Trent McBride at Catallarchy challenges the conventional wisdom that agricultural subsidies in the First World promote suffering in the Third World. The discussion in the comments section is also interesting, with numerous trackbacks along with guest appearances from well known bloggers Jonathan Dingel, Megan McArdle, and David Tufte.
Brian David Crane from BrianDavidCrane.com discusses some techniques for doing business in Latin America. Along with the tips for opening business, Brian points out a few pitfalls to avoid.
According to Aamon Lamba of Audit Trails Of Self the $23-billion Reliance Industries, representing 4% of India's economy, will be split between the brothers Anil and Mukesh Ambani. Aamon provides details of the transaction.
Education, Careers, and Employment
In "A Student's Guide To Landing a Great Job" blogger and student Devin Reams of BusinessBits offers real world, nitty gritty ideas for landing the job of your dreams...or at least for avoiding the job of your nightmares.
Deputy HeadMistress at The Common Room sends us Part One of an Economic Education. Deputy HeadMistrss says ecause the employees did not understand some basic economics (and had no consideration for others) an employee nearly loses her job. (In part II, she lost her job).
School Choice is the topic for Warren Meyer of Coyote Blog. Warren presents his views on the joys of capitalism and choice, particularly as applied to schools.
You own a firm and you want to promote the career of the young rising star. Michael Higgins at Chocolate and Gold Coins asks how do you avoid allowing her career to fall victim to office politics?
John Dmohowski at Drakeview tells us that a number of companies and institutions conduct periodic surveys of small and medium businesses. Interland and Florida International University have recently published theirs. John says the hosting services firm reports SMB owners are focused and optimistic about their businesses. FIU reports fewer people are seeing start-ups as viable career options. John concludes this is not surprising given the diversity and dynamics of the SMB universe.
Over at Ripples we find David St. Lawrence suggesting that there are times when your work situation just does not work out well. Even the best of employers can create a losing situation while trying to add a new position to the organization. David offers ideas for improving and changing an unpleasant employment situation.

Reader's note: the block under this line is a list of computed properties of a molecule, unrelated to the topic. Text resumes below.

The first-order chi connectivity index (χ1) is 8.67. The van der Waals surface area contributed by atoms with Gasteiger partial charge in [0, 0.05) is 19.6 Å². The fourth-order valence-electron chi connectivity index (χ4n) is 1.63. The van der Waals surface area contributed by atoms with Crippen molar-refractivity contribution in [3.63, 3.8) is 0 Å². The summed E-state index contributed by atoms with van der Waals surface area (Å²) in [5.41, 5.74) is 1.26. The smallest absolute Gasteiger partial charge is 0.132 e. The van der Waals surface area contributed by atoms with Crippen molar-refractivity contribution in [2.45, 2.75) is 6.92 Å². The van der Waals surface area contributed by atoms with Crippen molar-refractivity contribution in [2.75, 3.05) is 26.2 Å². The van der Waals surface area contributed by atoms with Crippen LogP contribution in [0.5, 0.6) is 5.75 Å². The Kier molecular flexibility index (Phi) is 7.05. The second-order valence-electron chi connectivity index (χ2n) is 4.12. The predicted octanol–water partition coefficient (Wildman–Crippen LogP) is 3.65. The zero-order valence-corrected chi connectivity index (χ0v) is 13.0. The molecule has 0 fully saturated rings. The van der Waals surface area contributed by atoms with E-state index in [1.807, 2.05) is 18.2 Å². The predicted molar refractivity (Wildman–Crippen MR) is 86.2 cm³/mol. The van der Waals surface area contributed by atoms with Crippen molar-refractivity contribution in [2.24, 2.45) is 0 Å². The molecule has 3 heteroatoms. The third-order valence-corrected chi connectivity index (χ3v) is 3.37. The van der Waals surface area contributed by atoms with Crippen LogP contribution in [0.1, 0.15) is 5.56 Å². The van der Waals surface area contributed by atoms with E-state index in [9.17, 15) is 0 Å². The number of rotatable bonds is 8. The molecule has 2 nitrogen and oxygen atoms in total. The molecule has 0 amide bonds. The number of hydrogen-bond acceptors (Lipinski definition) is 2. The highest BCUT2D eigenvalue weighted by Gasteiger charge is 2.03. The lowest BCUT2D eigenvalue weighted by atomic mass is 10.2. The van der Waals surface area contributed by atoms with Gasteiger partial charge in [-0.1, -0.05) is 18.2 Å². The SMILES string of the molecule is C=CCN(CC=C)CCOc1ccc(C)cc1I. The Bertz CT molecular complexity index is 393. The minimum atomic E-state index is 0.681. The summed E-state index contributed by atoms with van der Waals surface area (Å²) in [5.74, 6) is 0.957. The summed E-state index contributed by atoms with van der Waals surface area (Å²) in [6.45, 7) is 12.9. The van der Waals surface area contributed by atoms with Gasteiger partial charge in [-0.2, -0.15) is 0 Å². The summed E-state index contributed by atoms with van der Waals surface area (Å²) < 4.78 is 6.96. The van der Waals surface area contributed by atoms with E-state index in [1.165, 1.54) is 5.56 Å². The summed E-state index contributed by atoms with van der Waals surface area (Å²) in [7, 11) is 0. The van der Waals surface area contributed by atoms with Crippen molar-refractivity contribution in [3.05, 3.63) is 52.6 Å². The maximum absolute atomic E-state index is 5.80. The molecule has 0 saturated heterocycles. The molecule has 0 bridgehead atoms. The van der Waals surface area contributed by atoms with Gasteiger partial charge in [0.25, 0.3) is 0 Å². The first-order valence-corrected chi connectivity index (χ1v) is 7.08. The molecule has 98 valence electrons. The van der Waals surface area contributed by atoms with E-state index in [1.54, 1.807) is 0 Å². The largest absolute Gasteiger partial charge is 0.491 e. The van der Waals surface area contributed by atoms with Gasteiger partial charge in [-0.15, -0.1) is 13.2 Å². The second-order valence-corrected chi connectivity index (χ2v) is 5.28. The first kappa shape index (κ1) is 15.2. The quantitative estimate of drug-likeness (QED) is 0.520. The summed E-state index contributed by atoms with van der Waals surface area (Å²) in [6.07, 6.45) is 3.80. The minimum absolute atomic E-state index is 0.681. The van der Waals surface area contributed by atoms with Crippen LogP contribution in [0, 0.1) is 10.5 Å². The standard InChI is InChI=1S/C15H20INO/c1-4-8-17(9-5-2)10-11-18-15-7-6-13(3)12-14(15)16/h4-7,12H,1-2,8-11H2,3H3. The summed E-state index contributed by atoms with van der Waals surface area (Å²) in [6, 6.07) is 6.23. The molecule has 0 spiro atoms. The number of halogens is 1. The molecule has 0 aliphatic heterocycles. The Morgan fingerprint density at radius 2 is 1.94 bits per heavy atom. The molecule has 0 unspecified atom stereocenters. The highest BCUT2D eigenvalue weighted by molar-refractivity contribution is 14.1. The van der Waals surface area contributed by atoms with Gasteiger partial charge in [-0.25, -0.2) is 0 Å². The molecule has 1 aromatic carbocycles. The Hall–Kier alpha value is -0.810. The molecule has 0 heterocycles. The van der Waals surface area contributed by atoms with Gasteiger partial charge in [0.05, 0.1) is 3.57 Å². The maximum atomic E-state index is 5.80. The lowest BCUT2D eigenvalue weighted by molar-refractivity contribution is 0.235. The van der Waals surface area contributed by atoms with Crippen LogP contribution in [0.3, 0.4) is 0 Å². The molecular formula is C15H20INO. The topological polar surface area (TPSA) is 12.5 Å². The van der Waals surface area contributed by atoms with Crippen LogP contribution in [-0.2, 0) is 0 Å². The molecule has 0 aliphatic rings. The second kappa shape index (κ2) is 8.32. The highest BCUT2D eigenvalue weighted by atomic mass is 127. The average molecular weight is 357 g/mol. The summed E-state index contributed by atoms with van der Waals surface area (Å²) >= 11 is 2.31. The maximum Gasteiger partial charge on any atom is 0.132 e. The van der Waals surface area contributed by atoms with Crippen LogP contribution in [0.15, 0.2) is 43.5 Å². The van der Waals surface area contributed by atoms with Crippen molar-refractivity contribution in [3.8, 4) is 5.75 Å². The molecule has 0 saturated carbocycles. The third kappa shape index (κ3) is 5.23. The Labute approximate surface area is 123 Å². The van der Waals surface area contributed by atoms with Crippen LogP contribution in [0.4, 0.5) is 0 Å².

Politics and Politicians
Matthew at TriggerFinger writes that blogger The Bitter Bitch questions whether requiring businesses to allow firearms owners, who are also employees, to lock guns in their cars without risk of being fired is a good thing. The question for Matthew is, of course, prompted by recent legislation in Oklahoma allowing that very thing. He says she's got a point, one which I approached slightly in my commentary on the case of Feliciano v 7-11. Matthew thinks there's a good point of differentiation, though.
David Gerstman from Soccer Dad: Maryland's CEO writes that
The Washington Post doesn't like it that Governor Bob Ehrlich makes his case on talk radio instead of in its printed pages. David says the reason is that the governor has a case to make that the paper just won't consider.
David at satire follows Virginia Governor Mark Warner (D), a Presidential hopeful, during an interview with Salon.com who said that he wants, "to change the framing of the political debate, from right vs. left, conservative vs. liberal, to future and past. But...Mark Warner, who was a honest professional poker player, before becoming a shrewd professional politician, explained his winning strategy in terms easily understood by the rural Americans and the popular World Poker Tour tele-viewers. Keep reading for the rest.
Thanks to Jay and Rob for letting me host the Carnival.
Update: Next week, look for Carnival of the Capitalists at replacement host BusinessBlogCasting
And finally, a big thank you to all of the contributors and to everyone who dropped by and peaked under the big tent.
I couldn't have done it without you.